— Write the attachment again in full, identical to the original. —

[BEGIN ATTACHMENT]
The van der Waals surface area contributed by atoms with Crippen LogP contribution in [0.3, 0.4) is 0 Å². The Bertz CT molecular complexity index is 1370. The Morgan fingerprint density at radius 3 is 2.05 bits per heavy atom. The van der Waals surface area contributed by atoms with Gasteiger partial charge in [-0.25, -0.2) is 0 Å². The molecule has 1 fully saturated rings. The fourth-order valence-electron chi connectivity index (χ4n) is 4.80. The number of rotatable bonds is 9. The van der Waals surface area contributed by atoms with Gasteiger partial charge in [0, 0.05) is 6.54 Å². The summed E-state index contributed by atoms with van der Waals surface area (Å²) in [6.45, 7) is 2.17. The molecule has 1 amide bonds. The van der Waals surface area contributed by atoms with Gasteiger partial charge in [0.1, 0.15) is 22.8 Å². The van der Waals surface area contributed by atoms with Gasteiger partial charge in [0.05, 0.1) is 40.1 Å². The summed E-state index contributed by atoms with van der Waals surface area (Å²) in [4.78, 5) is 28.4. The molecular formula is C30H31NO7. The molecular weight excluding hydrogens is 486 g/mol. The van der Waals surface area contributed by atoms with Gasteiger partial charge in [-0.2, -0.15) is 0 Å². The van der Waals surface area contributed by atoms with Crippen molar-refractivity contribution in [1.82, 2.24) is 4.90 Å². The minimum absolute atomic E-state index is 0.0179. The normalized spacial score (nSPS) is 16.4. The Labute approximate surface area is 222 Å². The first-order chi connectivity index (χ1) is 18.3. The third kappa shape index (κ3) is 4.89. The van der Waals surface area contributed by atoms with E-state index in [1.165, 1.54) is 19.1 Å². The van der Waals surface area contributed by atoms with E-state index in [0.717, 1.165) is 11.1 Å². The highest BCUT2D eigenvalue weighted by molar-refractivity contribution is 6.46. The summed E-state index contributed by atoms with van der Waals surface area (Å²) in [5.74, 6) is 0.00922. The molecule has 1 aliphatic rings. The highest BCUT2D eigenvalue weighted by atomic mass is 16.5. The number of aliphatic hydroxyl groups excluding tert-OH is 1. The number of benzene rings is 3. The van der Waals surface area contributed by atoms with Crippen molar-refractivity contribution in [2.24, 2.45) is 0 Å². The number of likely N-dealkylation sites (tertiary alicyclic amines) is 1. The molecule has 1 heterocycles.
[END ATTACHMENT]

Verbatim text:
The van der Waals surface area contributed by atoms with Crippen LogP contribution in [0.3, 0.4) is 0 Å². The Bertz CT molecular complexity index is 1370. The Morgan fingerprint density at radius 3 is 2.05 bits per heavy atom. The van der Waals surface area contributed by atoms with Gasteiger partial charge in [-0.25, -0.2) is 0 Å². The molecule has 1 fully saturated rings. The fourth-order valence-electron chi connectivity index (χ4n) is 4.80. The number of rotatable bonds is 9. The van der Waals surface area contributed by atoms with Gasteiger partial charge in [0, 0.05) is 6.54 Å². The summed E-state index contributed by atoms with van der Waals surface area (Å²) in [6.45, 7) is 2.17. The molecule has 1 amide bonds. The van der Waals surface area contributed by atoms with Gasteiger partial charge in [0.1, 0.15) is 22.8 Å². The van der Waals surface area contributed by atoms with Gasteiger partial charge in [0.05, 0.1) is 40.1 Å². The summed E-state index contributed by atoms with van der Waals surface area (Å²) in [4.78, 5) is 28.4. The molecular formula is C30H31NO7. The molecular weight excluding hydrogens is 486 g/mol. The van der Waals surface area contributed by atoms with Gasteiger partial charge in [-0.2, -0.15) is 0 Å². The van der Waals surface area contributed by atoms with Crippen molar-refractivity contribution in [1.82, 2.24) is 4.90 Å². The minimum absolute atomic E-state index is 0.0179. The normalized spacial score (nSPS) is 16.4. The Labute approximate surface area is 222 Å². The first-order chi connectivity index (χ1) is 18.3. The third kappa shape index (κ3) is 4.89. The van der Waals surface area contributed by atoms with E-state index in [1.165, 1.54) is 19.1 Å². The van der Waals surface area contributed by atoms with E-state index in [0.717, 1.165) is 11.1 Å². The highest BCUT2D eigenvalue weighted by molar-refractivity contribution is 6.46. The summed E-state index contributed by atoms with van der Waals surface area (Å²) in [5.74, 6) is 0.00922. The molecule has 1 aliphatic rings. The highest BCUT2D eigenvalue weighted by atomic mass is 16.5. The number of aliphatic hydroxyl groups excluding tert-OH is 1. The number of benzene rings is 3. The van der Waals surface area contributed by atoms with Crippen molar-refractivity contribution in [2.24, 2.45) is 0 Å². The number of likely N-dealkylation sites (tertiary alicyclic amines) is 1. The molecule has 1 heterocycles.